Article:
Davos, Switzerland, Jan 30, IRNA -- Foreign Minister Manouchehr Mottaki said here on Thursday that Iran will respond positively if the new US President Barack Obama is sincere with his promise to change the US foreign policy.
"Obama's motto of change should be proved in action; regional states wait to see how the changes will be made. We do believe that if the new administration of the United States, as President (Barack) Obama has said, is going to change its policies, not in talking but in acts, then definitely it will find in the region a creative and cooperative reaction, including from Iran," Mottaki told a panel discussion at the World Economic Forum (WEF) annual meeting in Davos.
Mottaki said Tehran has always been playing a constructive role in connection with its neighbors and other regional states on the basis of the principle of peaceful coexistence.
He said Iran has followed the same policy in Iraq through contributing to establishment of sustainable security and safety because Iraq is a country that both Iran and other countries are interested in.
Such a move, which recognizes Iran's right, would enable the United States to address the international community's concerns and resolve the regional problems with the cooperation of Iran, Rafsanjani pointed out.
"We are still waiting for the new U.S. administration to take a wise and fair stance on this delicate issue and the U.S. should know that repeating Bush's words will not resolve any problem," he told worshipers.
"Saying all options, even the military option, are on the table and that Iran must give up its nuclear program to end its isolation will not resolve any issue," Rafsanjani noted.
Rafsanjani said if Barack Obama does not adopt the right stance, the history would judge him like former U.S. president George W. Bush.
Ali-Ashraf Mojtahed-Shabestari pointing out that the United States is urged to opt for serious changes today, added in an interview with IRNA Political Desk, "The US people who consider (the former US president George W.) Bush as the most hated US president, side by side with the world public opinion about him, are asking for change to rebuild the damaged reputation of their country."
He advised, "Under such circumstances that the first moves have been made by President Obama for change, we, too, should avoid repeating former stands."
The veteran diplomat who has served as Iran's ambassador during the years of the sacred defense at the UN headquarters in Geneva, emphasized the need for taking proper advantage of the country's diplomatic apparatus in order to grasp the emerged opportunities, arguing, "Safeguarding our national interests should be our diplomacy's topmost priority."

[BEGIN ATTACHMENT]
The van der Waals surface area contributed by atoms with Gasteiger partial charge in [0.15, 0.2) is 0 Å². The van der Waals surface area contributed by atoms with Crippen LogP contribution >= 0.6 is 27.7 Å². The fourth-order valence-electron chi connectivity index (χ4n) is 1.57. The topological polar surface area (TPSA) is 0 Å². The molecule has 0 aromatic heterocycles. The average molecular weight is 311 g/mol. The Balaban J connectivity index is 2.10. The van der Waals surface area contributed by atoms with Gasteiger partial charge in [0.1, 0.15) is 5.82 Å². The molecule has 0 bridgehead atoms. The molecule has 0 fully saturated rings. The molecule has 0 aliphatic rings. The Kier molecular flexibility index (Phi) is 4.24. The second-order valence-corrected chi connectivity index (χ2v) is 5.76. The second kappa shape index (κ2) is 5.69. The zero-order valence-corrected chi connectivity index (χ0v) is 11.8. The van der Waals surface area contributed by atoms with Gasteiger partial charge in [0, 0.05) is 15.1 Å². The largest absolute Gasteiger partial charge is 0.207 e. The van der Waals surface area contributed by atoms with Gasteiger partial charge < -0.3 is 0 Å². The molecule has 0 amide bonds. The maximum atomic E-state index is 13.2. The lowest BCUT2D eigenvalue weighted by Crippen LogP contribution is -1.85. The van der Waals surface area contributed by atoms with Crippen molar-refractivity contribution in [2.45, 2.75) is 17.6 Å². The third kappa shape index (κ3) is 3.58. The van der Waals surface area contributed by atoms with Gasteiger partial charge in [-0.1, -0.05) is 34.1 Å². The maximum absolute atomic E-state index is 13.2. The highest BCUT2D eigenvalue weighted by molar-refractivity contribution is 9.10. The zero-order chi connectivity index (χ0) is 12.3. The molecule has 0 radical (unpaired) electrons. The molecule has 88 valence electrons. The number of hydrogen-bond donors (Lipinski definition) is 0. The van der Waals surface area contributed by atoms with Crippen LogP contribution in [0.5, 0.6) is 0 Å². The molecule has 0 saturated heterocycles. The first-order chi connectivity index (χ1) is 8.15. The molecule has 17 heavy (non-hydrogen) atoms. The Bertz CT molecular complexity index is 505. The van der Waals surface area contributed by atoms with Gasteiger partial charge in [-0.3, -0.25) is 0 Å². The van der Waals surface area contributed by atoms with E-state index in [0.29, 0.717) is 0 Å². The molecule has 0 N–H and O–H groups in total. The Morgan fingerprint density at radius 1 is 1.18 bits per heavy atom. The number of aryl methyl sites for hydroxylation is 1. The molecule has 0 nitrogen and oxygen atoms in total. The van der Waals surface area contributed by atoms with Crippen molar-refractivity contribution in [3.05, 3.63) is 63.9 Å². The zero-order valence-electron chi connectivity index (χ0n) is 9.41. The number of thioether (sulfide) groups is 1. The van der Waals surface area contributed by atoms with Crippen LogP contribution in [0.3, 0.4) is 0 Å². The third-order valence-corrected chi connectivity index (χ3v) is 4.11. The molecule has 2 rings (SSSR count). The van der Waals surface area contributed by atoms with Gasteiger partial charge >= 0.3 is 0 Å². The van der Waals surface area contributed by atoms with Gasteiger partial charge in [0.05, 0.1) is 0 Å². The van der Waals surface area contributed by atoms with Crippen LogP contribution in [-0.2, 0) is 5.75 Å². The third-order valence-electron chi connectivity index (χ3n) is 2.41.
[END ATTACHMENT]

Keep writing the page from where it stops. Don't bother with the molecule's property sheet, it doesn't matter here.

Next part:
He said, "We should not remain indifferent towards the occurrence of such developments, since an opportunity might occur merely one fleeting time."
Mojtahed Shabestari, who in his career records also has serving as Islamic Republic of Iran's ambassador to Tajikistan, added, "A dynamic diplomatic apparatus needs to monitor the actions and reactions at the international scene constantly and be at guard to take advantage of entire opportunities in order to secure country's grave national interests."
Emphasizing that the Zionist regime alone is the red line for the Islamic Republic of Iran's foreign relations, adding, "There are no absolute blacks, or absolute whites at the scene of diplomacy, as we had better instead look for ways to improve the country's general status, through paving entire possible ways."
He made the remark on the sidelines of the annual meeting of the World Economic Forum which is currently underway in Davos, Switzerland.
Commenting on the policies of the new American President Barack Obama on Iran, he said the most important thing now is to make necessary preparations for talks with Iran and be explicit enough in expressing views about the points of divergence and that what is the most appropriate time for going further ahead.
"That is the way to go. It is long overdue. Iran should answer technical questions from the IAEA and the dialogue should start without preconditions."
He said the most appropriate manner to settle Iran's nuclear issue is to listen to Tehran's answers to the IAEA questions on the one hand and start unconditional negotiations with it on the other hand.
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